To be continued . . . 

Three Satoris from Master Shitou



The monk Changzi Kuang once returned from a pilgrimage to continue his study with Master Shitou. The master asked him, “Where have you been?”

Kuang said, “To Master Huineng's memorial shrine at Caoxi.”

The master asked, “Did visiting there bring you any merit?”

Kuang said, “I've had some insight, but I haven't been able to 'open the eyes' of the awakened one.”

The master said, “Do you want to 'open the eyes'?”

Kuang said, “Please, master, help me do so.”

The master suddenly kicked out his leg right at the monk. Kuang had a deep realization, and made a prostration.

The master asked, “Why do you bow?”

Kuang said, “It's like a flake of snow landing on a red-hot furnace.”

*

The monk Lingmo once came to study with Master Shitou and said, “If you can give me one phrase of awakening I will stay; if not, I will leave.”

The master ignored him.

Lingmo shook out the sleeves of his robe, and walked away. When he got to the temple gate, the master called out, “Venerable!”

Lingmo turned his head.

The master said, “From birth till death, just this! Why are you still searching?”

Lingmo had a deep awakening.

*

A monk named Huilang once asked Master Shitou, “What is the awakened one?”

The master said, “You don't have awakened mind.”

Huilang, dejected, said, “I'm just human. I know I run around and have all kinds of ideas.”

The master said, “Active people with ideas can still have awakened mind.”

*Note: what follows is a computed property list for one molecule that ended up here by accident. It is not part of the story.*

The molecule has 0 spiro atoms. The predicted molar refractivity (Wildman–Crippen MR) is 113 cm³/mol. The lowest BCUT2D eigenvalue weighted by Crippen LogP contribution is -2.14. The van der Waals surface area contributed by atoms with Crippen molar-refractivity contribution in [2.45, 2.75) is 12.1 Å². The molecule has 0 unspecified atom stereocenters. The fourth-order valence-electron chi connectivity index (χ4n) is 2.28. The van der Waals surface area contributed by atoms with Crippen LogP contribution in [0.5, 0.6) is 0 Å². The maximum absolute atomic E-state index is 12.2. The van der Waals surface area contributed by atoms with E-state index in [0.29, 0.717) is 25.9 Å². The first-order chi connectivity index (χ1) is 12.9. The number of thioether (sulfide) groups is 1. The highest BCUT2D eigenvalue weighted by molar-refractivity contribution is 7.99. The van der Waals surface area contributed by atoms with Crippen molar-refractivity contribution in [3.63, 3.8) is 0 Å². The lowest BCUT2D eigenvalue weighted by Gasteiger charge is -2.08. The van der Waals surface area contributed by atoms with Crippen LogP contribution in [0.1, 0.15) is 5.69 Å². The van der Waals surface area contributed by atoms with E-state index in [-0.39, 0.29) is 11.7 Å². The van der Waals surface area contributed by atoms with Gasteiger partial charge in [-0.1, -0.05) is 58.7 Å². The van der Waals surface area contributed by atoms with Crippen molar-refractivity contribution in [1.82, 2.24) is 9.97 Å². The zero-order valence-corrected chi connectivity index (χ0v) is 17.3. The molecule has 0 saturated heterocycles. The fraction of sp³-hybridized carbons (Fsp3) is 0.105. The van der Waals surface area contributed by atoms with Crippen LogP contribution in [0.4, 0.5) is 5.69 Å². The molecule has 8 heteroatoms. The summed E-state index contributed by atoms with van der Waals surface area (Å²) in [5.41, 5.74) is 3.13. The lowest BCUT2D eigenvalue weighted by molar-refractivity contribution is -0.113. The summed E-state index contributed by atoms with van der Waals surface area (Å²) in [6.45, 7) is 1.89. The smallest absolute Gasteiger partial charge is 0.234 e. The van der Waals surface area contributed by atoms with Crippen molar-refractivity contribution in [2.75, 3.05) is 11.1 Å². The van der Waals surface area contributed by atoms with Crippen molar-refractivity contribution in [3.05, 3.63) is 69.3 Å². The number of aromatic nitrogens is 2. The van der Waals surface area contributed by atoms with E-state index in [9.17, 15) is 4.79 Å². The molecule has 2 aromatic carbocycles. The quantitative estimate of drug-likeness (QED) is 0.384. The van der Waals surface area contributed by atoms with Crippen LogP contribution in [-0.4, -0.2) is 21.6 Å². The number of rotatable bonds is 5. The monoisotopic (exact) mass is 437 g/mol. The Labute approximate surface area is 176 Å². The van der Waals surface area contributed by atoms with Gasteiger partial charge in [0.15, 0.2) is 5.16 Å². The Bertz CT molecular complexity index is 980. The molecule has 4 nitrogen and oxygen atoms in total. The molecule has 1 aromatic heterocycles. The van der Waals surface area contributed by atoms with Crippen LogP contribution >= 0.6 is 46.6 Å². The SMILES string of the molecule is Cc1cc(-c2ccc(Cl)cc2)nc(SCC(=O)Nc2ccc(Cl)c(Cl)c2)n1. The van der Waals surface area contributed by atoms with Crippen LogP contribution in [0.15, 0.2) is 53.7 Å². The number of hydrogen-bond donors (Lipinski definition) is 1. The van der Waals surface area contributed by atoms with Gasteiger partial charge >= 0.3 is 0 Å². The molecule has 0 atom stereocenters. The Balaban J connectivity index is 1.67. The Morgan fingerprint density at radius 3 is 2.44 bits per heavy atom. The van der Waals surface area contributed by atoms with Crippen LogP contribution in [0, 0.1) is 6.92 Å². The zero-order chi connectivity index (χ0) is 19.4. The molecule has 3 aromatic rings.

Huilang asked, “Then why don't I ?”

The master said, “Because you're not satisfied to be just human.”

Huilang had a deep realization.

One Day At Dawn

Master Mumon went to a Ch'an temple and worked on Joshu's "Mu" day and night for six years under the direction of his Master.

What does this mean? It means that he worked every day with the other monks to grow food yet also spent 6-8 hours out of every 24 doing intensive lotus-posture sitting meditation in the Buddha Hall.

During his sitting meditation he "held" "Mu" in his mind, nothing else. If anything distracted him from "Mu" he summoned up all his energy to renew his concentration on it without falling into any thinking "about" it or any ideas or interpretations (such as, "Joshu must have really meant . . . " ). He turned "Mu" into an iron wall and gazed at it until his thinking-spirit was totally strained and nearly exhausted.

Then one day at dawn after sitting up all night in the Buddha Hall he heard the temple bell, or the temple bell heard Mumon, and inside and outside spontaneously unified into a single no-thing; everything in the world became as clear as a sheet of ice. His thinking had vanished. There wasn't a single idea in his head. His head wasn't even in his head. There was no more sense of a "he" to be in his head or out of it.

But even this wasn't the end. The sheet of ice, thick as a glacier, now shattered into a billion fragments. In a flash, beyond any words or ideas, he realized the infinite extent and depths of the "true Self-nature." He jumped up and began laughing and dancing wildly, and now he composed his famous enlightenment poem.

Reiho